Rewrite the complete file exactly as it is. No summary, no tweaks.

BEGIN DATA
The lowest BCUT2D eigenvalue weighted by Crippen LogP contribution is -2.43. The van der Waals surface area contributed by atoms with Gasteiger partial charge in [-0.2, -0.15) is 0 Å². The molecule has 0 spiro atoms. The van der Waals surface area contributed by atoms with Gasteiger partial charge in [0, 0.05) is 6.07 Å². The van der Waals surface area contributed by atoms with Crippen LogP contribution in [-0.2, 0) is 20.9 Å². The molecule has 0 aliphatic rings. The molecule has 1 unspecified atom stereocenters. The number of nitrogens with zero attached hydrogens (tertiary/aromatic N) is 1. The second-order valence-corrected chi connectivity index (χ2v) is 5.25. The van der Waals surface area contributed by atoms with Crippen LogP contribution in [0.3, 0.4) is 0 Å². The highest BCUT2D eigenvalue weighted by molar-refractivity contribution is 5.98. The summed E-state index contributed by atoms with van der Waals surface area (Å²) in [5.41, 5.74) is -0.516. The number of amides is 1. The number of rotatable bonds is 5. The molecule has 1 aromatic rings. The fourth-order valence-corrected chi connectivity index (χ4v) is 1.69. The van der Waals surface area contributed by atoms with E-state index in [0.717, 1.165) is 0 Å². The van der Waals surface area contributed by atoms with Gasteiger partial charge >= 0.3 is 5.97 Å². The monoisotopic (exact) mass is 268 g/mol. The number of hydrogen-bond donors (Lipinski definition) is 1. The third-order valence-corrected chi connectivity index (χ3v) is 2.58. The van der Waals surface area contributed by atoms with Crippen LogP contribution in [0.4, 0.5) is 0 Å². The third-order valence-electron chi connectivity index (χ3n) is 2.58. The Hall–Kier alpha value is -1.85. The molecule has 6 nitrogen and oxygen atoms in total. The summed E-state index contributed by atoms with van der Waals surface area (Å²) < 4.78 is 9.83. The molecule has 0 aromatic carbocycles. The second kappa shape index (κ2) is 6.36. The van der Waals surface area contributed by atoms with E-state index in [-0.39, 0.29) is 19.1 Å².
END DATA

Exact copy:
The lowest BCUT2D eigenvalue weighted by Crippen LogP contribution is -2.43. The van der Waals surface area contributed by atoms with Gasteiger partial charge in [-0.2, -0.15) is 0 Å². The molecule has 0 spiro atoms. The van der Waals surface area contributed by atoms with Gasteiger partial charge in [0, 0.05) is 6.07 Å². The van der Waals surface area contributed by atoms with Crippen LogP contribution in [-0.2, 0) is 20.9 Å². The molecule has 0 aliphatic rings. The molecule has 1 unspecified atom stereocenters. The number of nitrogens with zero attached hydrogens (tertiary/aromatic N) is 1. The second-order valence-corrected chi connectivity index (χ2v) is 5.25. The van der Waals surface area contributed by atoms with Crippen LogP contribution in [0.3, 0.4) is 0 Å². The highest BCUT2D eigenvalue weighted by molar-refractivity contribution is 5.98. The summed E-state index contributed by atoms with van der Waals surface area (Å²) in [5.41, 5.74) is -0.516. The number of amides is 1. The number of rotatable bonds is 5. The molecule has 1 aromatic rings. The fourth-order valence-corrected chi connectivity index (χ4v) is 1.69. The van der Waals surface area contributed by atoms with E-state index in [0.717, 1.165) is 0 Å². The van der Waals surface area contributed by atoms with Gasteiger partial charge >= 0.3 is 5.97 Å². The monoisotopic (exact) mass is 268 g/mol. The number of hydrogen-bond donors (Lipinski definition) is 1. The third-order valence-corrected chi connectivity index (χ3v) is 2.58. The van der Waals surface area contributed by atoms with Crippen LogP contribution in [0.4, 0.5) is 0 Å². The third-order valence-electron chi connectivity index (χ3n) is 2.58. The Hall–Kier alpha value is -1.85. The molecule has 6 nitrogen and oxygen atoms in total. The summed E-state index contributed by atoms with van der Waals surface area (Å²) < 4.78 is 9.83. The molecule has 0 aromatic carbocycles. The second kappa shape index (κ2) is 6.36. The van der Waals surface area contributed by atoms with E-state index in [-0.39, 0.29) is 19.1 Å².